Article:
From the information I gathered about lateral thinking, it means to solve problems using unconventional means, sometimes even without using logic. Edward de Bono invented the L-game to illustrate lateral thinking. However, I fail to see how lateral thinking is used in solving the game. The L-game is essentially a very simplified version of Chess, both are strategy games and Chess is almost always the textbook example of logical games. In the analysis of the L-game, I found myself using purely logic (i.e. working backwards from the losing positions and identify which positions are "dangerous" etc). I do not see how "illogical means" could better help a player in winning the game. I might have misunderstood the meaning of lateral thinking, could anyone clarify?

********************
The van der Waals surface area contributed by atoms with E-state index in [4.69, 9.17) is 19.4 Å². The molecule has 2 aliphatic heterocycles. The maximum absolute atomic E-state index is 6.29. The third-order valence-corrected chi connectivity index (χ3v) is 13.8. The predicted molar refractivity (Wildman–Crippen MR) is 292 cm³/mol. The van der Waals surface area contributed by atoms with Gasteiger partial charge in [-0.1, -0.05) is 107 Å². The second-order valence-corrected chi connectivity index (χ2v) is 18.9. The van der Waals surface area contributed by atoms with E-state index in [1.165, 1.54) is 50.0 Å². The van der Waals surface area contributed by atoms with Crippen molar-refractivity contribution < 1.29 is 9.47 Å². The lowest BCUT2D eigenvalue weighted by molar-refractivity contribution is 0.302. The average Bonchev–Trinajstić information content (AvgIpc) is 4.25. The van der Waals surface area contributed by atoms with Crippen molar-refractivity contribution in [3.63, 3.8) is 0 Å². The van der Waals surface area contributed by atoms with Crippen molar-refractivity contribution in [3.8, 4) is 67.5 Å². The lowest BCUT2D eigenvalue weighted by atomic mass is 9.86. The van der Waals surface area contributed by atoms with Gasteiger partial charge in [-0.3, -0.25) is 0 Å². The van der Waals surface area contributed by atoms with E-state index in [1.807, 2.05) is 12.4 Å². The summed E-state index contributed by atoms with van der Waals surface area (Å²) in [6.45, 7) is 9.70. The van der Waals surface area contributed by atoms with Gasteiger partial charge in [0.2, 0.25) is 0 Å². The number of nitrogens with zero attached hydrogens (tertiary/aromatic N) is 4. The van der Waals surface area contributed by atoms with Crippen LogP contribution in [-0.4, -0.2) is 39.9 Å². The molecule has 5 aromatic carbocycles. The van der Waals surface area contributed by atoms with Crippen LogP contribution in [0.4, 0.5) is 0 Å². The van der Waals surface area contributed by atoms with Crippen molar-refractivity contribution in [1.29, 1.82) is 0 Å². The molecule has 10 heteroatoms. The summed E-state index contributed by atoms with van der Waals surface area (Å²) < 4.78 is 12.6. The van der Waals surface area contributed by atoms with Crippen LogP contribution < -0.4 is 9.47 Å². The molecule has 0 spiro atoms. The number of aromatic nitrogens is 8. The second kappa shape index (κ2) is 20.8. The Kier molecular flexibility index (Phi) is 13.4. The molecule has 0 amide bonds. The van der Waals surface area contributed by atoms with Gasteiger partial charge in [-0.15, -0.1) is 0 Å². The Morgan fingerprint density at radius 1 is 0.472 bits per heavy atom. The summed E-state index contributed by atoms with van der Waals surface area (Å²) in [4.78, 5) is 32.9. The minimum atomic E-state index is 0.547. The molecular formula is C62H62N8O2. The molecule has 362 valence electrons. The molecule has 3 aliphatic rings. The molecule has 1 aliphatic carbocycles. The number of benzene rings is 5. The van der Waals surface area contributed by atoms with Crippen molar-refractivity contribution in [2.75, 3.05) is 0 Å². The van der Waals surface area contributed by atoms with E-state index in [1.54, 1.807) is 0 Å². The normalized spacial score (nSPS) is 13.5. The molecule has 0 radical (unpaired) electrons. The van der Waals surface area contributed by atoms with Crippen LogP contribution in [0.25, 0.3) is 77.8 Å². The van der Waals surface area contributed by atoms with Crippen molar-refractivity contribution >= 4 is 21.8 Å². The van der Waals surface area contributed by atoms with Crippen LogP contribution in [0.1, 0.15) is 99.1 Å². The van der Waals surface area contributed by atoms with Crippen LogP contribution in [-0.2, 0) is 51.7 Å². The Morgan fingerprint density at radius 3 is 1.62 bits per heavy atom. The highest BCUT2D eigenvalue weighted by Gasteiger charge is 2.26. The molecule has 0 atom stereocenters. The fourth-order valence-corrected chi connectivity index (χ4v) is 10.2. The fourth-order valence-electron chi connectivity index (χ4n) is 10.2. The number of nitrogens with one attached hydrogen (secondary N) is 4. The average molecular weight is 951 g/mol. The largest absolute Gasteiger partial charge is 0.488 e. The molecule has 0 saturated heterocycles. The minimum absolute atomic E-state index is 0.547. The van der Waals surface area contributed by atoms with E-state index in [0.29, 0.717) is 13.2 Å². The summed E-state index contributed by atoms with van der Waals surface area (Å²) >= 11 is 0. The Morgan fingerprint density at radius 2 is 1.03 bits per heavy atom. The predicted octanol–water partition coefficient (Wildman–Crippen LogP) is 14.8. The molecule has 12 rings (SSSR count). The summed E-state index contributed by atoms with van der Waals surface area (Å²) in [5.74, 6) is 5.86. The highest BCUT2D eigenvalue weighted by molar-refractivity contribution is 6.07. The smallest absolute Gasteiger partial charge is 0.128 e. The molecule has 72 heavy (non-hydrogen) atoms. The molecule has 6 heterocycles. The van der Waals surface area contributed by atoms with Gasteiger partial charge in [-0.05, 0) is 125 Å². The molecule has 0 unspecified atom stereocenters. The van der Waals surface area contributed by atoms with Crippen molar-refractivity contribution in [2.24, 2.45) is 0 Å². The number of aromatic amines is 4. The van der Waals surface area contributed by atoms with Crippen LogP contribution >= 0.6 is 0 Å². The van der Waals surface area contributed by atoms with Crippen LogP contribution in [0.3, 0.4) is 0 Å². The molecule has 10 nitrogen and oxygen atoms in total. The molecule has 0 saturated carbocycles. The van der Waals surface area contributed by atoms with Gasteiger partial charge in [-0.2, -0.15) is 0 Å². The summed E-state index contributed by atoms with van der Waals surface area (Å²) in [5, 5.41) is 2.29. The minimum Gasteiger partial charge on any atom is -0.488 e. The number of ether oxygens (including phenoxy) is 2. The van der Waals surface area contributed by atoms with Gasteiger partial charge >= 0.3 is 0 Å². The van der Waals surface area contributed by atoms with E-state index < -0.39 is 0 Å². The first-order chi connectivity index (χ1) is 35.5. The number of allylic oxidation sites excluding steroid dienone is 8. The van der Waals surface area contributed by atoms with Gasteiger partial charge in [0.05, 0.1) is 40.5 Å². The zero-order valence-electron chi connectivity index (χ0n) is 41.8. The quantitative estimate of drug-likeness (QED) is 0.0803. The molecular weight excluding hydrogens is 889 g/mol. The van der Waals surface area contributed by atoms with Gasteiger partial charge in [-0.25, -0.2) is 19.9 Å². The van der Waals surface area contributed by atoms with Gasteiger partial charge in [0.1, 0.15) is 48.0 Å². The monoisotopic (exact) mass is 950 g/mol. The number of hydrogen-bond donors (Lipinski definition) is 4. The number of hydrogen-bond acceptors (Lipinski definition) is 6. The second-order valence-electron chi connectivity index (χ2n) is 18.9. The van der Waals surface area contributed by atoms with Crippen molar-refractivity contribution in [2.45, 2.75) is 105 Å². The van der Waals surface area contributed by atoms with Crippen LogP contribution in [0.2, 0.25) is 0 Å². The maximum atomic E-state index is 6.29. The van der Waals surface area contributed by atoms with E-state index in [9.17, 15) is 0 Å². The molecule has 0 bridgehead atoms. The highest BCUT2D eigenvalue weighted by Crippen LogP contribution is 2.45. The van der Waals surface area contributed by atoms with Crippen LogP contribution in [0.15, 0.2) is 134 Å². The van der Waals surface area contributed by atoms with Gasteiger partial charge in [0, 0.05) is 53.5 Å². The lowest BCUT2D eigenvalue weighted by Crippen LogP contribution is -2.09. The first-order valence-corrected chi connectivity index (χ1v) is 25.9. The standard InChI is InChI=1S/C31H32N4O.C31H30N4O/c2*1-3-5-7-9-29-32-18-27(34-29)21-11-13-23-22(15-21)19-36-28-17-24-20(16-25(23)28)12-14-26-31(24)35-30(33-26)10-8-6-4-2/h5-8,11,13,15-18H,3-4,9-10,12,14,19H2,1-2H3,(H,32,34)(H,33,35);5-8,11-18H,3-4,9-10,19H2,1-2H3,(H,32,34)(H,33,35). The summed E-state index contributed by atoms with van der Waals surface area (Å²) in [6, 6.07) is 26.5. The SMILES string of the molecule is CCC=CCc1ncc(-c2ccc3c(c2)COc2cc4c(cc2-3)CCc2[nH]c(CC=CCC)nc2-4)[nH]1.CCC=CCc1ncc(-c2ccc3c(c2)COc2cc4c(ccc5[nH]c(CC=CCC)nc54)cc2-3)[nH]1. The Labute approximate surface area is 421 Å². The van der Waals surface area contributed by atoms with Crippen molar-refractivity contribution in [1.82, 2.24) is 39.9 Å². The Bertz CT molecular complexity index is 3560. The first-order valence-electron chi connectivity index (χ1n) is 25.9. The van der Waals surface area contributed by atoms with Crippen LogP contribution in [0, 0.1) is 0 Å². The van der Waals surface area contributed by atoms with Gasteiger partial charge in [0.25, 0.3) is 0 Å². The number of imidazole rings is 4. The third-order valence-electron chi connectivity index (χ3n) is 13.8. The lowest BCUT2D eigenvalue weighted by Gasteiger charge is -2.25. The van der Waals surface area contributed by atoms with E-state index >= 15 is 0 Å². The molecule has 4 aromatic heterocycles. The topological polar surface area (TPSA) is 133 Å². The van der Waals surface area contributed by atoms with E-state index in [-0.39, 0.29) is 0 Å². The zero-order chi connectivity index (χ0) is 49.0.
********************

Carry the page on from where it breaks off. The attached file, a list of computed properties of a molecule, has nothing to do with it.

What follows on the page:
The idea is not to use lateral thinking to win the game, but to teach people to think laterally.
The L can be flipped and/or rotated as well as translated - why should you do a particular transform, and when. What move to make requires a certain amount of lateral thought.
Similarly in moving a neutral piece - not all the moves available are immediately obvious to a novice player - they must learn them.
By the time someone has mastered a few of the advanced moves, they are beginning to think laterally (at least that is the idea!).